Asian American Studies Grows in Response to Rise in Racial Attacks and Activism.

Over five decades have passed, during which Asian American studies has been acknowledged as an academic discipline in American universities and colleges. However, students outside of California seeking to pursue it as a major or minor face limited opportunities.

Nonetheless, a shift is underway.

In 2022, Duke University introduced an academic minor in Asian American studies. Harvard University, often criticized for its scant offerings in ethnic studies, bolstered its faculty by hiring two tenured members specializing in Asian American studies over the last two years.

Vanderbilt University revealed its new major and minor in Asian American and Asian Diaspora Studies in 2023. Simultaneously, Williams College initiated a concentration akin to a minor, while Fordham University also launched its minor.

At Amherst College, where I am a faculty member, a major in Asian American and Pacific Islander studies was recently established, set to commence in the fall of 2024. Amherst will become the first liberal arts college in the nation to introduce a major in this field.

The Claremont Colleges in Southern California, namely Claremont McKenna, Harvey Mudd, Pitzer, Pomona, and Scripps, have jointly offered a shared major for 25 years. Likewise, public high schools throughout the country have witnessed a surge in content related to Asian Americans.

### Lobbying Efforts Over the Years

These academic programs did not materialize overnight. Students across these campuses, alongside others, advocated for Asian American studies for an extended period. Student activists nationwide, spanning regions from the South to the Northeast and Southwest, persist in lobbying for an expansion of courses and the inclusion of majors or minors in this field.

However, achieving curricular changes in Asian American studies and related fields requires more than just student activism and faculty interest. At Amherst, students had been pushing for greater emphasis on Asian American studies for five decades.

The recent commitment to enhancing course offerings and hiring permanent faculty members, in contrast to visiting faculty, is partially rooted in tragedy. Programs have expanded in response to the heightened attacks on Asian Americans, particularly following the 2021 murders of spa workers in Atlanta, amid increased racial animosity exacerbated by former President Donald Trump’s rhetoric on the “Chinese virus.”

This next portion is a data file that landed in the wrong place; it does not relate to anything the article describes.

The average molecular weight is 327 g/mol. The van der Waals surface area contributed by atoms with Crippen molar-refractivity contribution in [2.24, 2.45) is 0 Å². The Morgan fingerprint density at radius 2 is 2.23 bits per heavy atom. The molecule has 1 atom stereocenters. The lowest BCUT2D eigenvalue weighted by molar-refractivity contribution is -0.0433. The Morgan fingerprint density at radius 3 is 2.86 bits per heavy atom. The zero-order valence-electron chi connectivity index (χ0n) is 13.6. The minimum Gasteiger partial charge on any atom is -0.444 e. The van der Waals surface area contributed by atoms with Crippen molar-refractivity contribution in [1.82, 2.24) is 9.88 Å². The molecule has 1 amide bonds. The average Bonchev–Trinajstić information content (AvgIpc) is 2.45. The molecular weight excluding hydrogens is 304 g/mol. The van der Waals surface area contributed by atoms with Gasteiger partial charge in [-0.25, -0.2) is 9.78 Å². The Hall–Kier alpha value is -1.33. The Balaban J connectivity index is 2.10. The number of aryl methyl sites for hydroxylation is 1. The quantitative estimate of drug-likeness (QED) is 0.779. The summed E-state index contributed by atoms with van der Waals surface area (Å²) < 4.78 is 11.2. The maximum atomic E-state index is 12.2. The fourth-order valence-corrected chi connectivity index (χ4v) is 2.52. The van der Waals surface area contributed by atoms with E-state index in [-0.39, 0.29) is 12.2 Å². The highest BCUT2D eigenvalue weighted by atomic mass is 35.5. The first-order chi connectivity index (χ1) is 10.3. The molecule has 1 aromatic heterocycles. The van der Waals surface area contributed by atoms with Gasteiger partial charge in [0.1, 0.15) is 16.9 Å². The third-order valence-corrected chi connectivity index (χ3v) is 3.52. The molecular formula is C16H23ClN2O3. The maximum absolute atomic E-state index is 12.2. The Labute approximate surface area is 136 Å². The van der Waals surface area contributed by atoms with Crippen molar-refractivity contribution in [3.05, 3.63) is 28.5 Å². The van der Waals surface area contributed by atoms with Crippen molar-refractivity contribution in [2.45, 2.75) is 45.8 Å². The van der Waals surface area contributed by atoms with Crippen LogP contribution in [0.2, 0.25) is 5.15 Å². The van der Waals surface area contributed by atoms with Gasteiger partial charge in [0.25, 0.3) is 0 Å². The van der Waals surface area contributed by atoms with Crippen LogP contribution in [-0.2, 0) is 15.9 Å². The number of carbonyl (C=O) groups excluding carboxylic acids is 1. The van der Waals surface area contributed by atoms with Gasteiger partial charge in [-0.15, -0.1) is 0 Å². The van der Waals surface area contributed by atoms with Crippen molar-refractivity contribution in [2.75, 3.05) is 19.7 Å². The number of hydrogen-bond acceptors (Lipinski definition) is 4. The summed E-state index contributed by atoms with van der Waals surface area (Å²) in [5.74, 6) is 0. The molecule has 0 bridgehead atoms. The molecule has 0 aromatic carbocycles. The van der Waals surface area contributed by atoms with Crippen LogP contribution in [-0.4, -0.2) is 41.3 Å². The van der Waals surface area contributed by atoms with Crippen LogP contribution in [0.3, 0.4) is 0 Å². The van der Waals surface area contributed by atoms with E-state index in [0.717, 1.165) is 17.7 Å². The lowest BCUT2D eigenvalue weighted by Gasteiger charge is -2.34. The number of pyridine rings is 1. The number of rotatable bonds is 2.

### Inspiring New Programs through Battles against Discrimination

Historically, ethnic studies programs emerged in response to protests against public discrimination. The establishment of Black, Native, Latino, and Asian American studies in California followed the Civil Rights Movement and the protests of the 1960s.

The surge in discriminatory attacks during the pandemic sparked increased activism among Asian American students, prompting a call for greater representation of their heritage and experiences in course offerings. It also prompted university administrators to acknowledge that, contrary to stereotypes, Asian Americans remain subjected to a unique kind of discrimination as “forever foreigners,” warranting increased attention in the college curriculum.

With more schools joining the ranks of institutions offering programs in Asian American studies, the scope of content within these programs is also broadening. Key topics now central to Asian American studies include critical race theory and critiques of the United States as an “empire,” alongside discussions on U.S. militarization.

Advocates of Asian American studies are often aligned with political views supporting Palestinians and affirmative action, reflecting the field’s origins in 1960s and 1970s student activism, which has kept political engagement central to the discipline.

Meanwhile, the field’s foundation in the humanities and humanistic social sciences has previously left out other disciplines, a trend that is gradually changing. In recent years, the Association for Asian American Studies has emphasized the need for greater interdisciplinary engagement, connecting faculty across various fields with Asian American studies and providing mentorship programs for these faculty members.

As Asian American studies continues to expand on campuses, there is a growing push to broaden its areas of representation, offering a more comprehensive understanding of Asian American experiences. Such insights may shed light on the underlying conditions contributing to the increase in programs dedicated to Asian American studies on college campuses and the broader societal context.

Reflecting back on the past five decades when Asian American studies were a rarity, it is plausible that in the next 50 years, programs integrating diverse disciplines may become more mainstream.

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